The Tribune - Spectrum


, May 26, 2002
Garden Life

Menace of mango mealy bugs
Satish Narula

`Mango mealy bugs’ are not specific to mango trees
`Mango mealy bugs’ are not specific to mango trees

THEY have raised their ugly heads again. Unpleasant to look at, the crawling creatures are repulsive. They invade the house and can be seen everywhere on the walls, doors, windows, on the floor and plants. When crushed under the feet, they leave a yellow strain that persists even for an year. Yes, I am referring to the Mango mealy bugs.

Though these pests were around earlier too, yet for the last about three years or so the menace has attained nuisance proportions. The gardener knows only when an army of these bugs starts marching out, not many know, from the soil. And the initial source could be one of the old houses in the locality.

The large and fleshy, flat and wax-bodied greyish white insects could now-a-days be seen crawling down the tree trunks. These could also be seen near the base of the trees and also any place in the garden. This is the time for retreat. The large bodied wingless females, merely a centimeter or so long move back to the soil to lay eggs in clusters of 300 to 400 eggs each, mostly in the near vicinity of tree trunk so that the emerging nymphs when hatched do not find it difficult to crawl up to the soft portions of the trees, that is the terminals of branches where they suck the sap to devitalise the tree.

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Do not get misled by the name `Mango mealy bugs’ as the pests are not specific to mango trees. The list of its forage plants exceeds 60 odd species of trees, shrubs etc.

The sap-sucking insects released a honey dew that attracts sooty mould fungus. It gives the plants a shabby look too.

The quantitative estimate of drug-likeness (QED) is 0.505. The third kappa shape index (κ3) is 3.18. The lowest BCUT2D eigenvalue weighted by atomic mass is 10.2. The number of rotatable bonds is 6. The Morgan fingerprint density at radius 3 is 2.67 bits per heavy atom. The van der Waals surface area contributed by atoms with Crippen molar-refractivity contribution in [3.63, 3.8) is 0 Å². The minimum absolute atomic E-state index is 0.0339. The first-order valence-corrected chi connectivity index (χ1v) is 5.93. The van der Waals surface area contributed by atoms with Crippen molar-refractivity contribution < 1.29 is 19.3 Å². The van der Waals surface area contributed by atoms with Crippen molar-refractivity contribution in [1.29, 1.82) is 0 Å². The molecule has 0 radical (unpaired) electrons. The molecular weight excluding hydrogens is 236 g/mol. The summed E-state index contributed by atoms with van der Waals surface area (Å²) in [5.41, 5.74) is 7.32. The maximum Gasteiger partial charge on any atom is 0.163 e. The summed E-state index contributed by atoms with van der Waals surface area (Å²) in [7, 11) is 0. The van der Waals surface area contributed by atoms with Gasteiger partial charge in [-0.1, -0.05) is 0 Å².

The insects have one life cycle in a year and any move to scuttle it at any stage could prove effective in trying to control the menace. The insect nymphs appear sometime during the period extending from November end to March, depending upon weather conditions. The small nymphs, after they are hatched, crawl up the tree and feed themselves to attain adulthood. The male which has a delicate, reddish body is winged. Its movements are brisk and it fertilises the females actively. The females then crawl down during this season to lay eggs about five to 15 cm below soil level. The male is short-lived and dies within a month’s time, whereas the female dies immediately after laying eggs in mid-summer.

How should one control these bugs

First and the most important factor is to take action after the eggs are laid. Then the soil can be exposed to enable the eggs to be destroyed in the summer heat or to be picked up by the birds. These eggs take several months to hatch.

Also the areas of infestation could be poisoned by the application of an effective soil insecticide so that the hatching insects get poisoned and die. You can also apply poly-bands around the main trunk of the tree . The insects cannot fly (only males can fly and that too when adult), they slip and fall.

According to Major Gurbachan Singh, Chief Conservator of Forests (retired), it is one of the most effective methods. As the insects slip down, they congregate at the base in hundreds and then could be destroyed. Make sure that the one-and-half-foot polythene band is tightly secured around the tree trunk and the insects do not crawl up from below it.

If the trees are infested with bugs then spraying Methyl parathion at one ml to a litre of water ensures quite an effective control. But the proportion of the problem where these insects appear in home gardens is unimaginable as they can be seen crawling up at any given place. Will you go on spraying every nook and corner of your home garden? Another simple way — the insects crawling up the walls etc. could be collected with the help of brooms and destroyed. Remember a thousand insects thus killed could mean many thousands prevented in the next year.


This feature was published on May 19, 2002